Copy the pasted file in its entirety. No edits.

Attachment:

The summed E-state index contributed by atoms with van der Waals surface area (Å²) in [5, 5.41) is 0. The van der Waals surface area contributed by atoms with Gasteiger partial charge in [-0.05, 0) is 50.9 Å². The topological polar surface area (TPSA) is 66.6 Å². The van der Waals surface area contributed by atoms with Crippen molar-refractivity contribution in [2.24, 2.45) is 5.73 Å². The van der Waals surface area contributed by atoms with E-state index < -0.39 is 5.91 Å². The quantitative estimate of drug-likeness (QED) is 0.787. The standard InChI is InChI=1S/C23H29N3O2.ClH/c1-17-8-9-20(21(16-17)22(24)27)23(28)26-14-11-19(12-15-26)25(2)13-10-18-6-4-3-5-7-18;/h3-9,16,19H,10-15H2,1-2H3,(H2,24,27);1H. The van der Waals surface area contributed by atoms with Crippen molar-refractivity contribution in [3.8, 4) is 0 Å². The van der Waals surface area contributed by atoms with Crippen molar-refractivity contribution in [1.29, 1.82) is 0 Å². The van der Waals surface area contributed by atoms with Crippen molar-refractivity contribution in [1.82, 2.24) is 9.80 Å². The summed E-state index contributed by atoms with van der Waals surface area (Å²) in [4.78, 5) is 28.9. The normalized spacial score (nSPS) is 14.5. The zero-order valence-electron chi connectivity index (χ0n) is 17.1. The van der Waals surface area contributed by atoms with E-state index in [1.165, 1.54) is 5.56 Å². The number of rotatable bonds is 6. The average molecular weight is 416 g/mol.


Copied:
The summed E-state index contributed by atoms with van der Waals surface area (Å²) in [5, 5.41) is 0. The van der Waals surface area contributed by atoms with Gasteiger partial charge in [-0.05, 0) is 50.9 Å². The topological polar surface area (TPSA) is 66.6 Å². The van der Waals surface area contributed by atoms with Crippen molar-refractivity contribution in [2.24, 2.45) is 5.73 Å². The van der Waals surface area contributed by atoms with E-state index < -0.39 is 5.91 Å². The quantitative estimate of drug-likeness (QED) is 0.787. The standard InChI is InChI=1S/C23H29N3O2.ClH/c1-17-8-9-20(21(16-17)22(24)27)23(28)26-14-11-19(12-15-26)25(2)13-10-18-6-4-3-5-7-18;/h3-9,16,19H,10-15H2,1-2H3,(H2,24,27);1H. The van der Waals surface area contributed by atoms with Crippen molar-refractivity contribution in [3.8, 4) is 0 Å². The van der Waals surface area contributed by atoms with Crippen molar-refractivity contribution in [1.29, 1.82) is 0 Å². The van der Waals surface area contributed by atoms with Crippen molar-refractivity contribution in [1.82, 2.24) is 9.80 Å². The summed E-state index contributed by atoms with van der Waals surface area (Å²) in [4.78, 5) is 28.9. The normalized spacial score (nSPS) is 14.5. The zero-order valence-electron chi connectivity index (χ0n) is 17.1. The van der Waals surface area contributed by atoms with E-state index in [1.165, 1.54) is 5.56 Å². The number of rotatable bonds is 6. The average molecular weight is 416 g/mol.